Choice Between “Would Believe” and “Believed”

Alexander2

Senior Member
Russian
Can someone explain why the text below says “would believe” instead of “believed”?

Would it be correct to say “Did I not tell you that if you believed …” instead of “Did I not tell you that if you would believe …”?

John 11:25-27, 38-44 states: “Jesus said to her: “I am the resurrection and the life. The one who exercises faith in me, even though he dies, will come to life; and everyone who is living and exercises faith in me will never die at all. Do you believe this?” She said to him: “Yes, Lord, I have believed that you are the Christ, the Son of God, the one coming into the world.” … Then Jesus, after groaning again within himself, came to the tomb. It was, in fact, a cave, and a stone was lying against it. Jesus said: “Take the stone away.” Martha, the sister of the deceased, said to him: “Lord, by now he must smell, for it has been four days.” Jesus said to her: “Did I not tell you that if you would believe you would see the glory of God?” So they took the stone away. Then Jesus raised his eyes heavenward and said: “Father, I thank you that you have heard me. True, I knew that you always hear me; but I spoke on account of the crowd standing around, so that they may believe that you sent me.” When he had said these things, he cried out with a loud voice: “Lazarus, come out!” The man who had been dead came out with his feet and hands bound with wrappings, and his face was wrapped with a cloth. Jesus said to them: “Free him and let him go.””
 
  • Alexander2

    Senior Member
    Russian
    Thank you.
    Direct speech: “If you believe, this will happen.”
    Reported speech: “I told you that if you believed, that would happen.”
    Reported speech: “I told you that if you would believe, that would happen.”

    Direct speech: “If you do this, a certain outcome will follow.”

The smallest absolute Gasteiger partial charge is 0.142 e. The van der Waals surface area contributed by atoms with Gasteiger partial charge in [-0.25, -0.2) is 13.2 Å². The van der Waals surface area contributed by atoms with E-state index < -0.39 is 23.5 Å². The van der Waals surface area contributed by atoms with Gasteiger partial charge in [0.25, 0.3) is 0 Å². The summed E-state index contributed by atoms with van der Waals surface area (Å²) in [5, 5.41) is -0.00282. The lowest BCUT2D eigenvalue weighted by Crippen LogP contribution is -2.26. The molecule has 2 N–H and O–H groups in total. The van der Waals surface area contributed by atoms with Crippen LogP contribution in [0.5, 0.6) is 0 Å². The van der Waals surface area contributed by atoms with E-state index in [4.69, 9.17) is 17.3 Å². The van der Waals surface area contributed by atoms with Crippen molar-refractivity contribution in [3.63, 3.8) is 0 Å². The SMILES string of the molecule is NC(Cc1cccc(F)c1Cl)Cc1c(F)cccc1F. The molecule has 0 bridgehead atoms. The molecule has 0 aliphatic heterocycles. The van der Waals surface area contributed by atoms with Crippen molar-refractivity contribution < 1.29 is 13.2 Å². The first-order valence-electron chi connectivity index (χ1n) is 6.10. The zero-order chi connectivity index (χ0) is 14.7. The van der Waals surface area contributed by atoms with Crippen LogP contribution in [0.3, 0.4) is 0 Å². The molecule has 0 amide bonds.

Reported speech: “I told you that if you did that, a certain outcome would follow.”
    Reported speech: “I told you that if you would do that, a certain outcome would follow.”

    Is whether to add “would” or not a matter of choice, so that both options are correct in the above examples and in the quotation given in the first post?
     

    grassy

    Senior Member
    Polish
    The original sentence in direct speech would be "If you will believe, you will see the glory of God". That makes it two different uses of 'will'.
     

    Alexander2

    Senior Member
    Russian
    The original sentence in direct speech would be "If you will believe, you will see the glory of God". That makes it two different uses of 'will'.
    I was not aware of such usage, because I had always though that the conditional preposition "if" is to be followed by a verb without "will." Is "will" usually added to emphasize the willingness on the part of a person to do the action mentioned in the sentence?
     

    Alexander2

    Senior Member
    Russian
    Thank you. There are many subtleties and distinctions in the language which a learner is not immediately aware of. I can see now that the verb "will" can be used after "if" and "when" in instances like the ones above.
     
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